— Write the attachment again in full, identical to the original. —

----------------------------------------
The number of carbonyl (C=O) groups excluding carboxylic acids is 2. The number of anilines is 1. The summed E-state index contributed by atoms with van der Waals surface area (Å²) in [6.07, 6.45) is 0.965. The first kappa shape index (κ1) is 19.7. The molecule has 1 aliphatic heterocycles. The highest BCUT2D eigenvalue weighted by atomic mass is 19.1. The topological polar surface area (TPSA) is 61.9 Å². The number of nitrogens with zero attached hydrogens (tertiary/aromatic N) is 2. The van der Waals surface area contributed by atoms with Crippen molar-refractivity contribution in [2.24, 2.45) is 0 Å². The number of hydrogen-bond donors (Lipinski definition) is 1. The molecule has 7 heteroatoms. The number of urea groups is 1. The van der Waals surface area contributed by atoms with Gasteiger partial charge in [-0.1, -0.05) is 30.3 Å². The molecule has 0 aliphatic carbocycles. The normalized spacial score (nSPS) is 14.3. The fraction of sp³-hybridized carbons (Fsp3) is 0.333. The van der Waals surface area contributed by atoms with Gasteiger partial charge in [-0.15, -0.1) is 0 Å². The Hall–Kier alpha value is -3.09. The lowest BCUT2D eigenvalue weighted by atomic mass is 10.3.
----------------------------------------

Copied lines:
The number of carbonyl (C=O) groups excluding carboxylic acids is 2. The number of anilines is 1. The summed E-state index contributed by atoms with van der Waals surface area (Å²) in [6.07, 6.45) is 0.965. The first kappa shape index (κ1) is 19.7. The molecule has 1 aliphatic heterocycles. The highest BCUT2D eigenvalue weighted by atomic mass is 19.1. The topological polar surface area (TPSA) is 61.9 Å². The number of nitrogens with zero attached hydrogens (tertiary/aromatic N) is 2. The van der Waals surface area contributed by atoms with Crippen molar-refractivity contribution in [2.24, 2.45) is 0 Å². The number of hydrogen-bond donors (Lipinski definition) is 1. The molecule has 7 heteroatoms. The number of urea groups is 1. The van der Waals surface area contributed by atoms with Gasteiger partial charge in [-0.1, -0.05) is 30.3 Å². The molecule has 0 aliphatic carbocycles. The normalized spacial score (nSPS) is 14.3. The fraction of sp³-hybridized carbons (Fsp3) is 0.333. The van der Waals surface area contributed by atoms with Gasteiger partial charge in [-0.15, -0.1) is 0 Å². The Hall–Kier alpha value is -3.09. The lowest BCUT2D eigenvalue weighted by atomic mass is 10.3.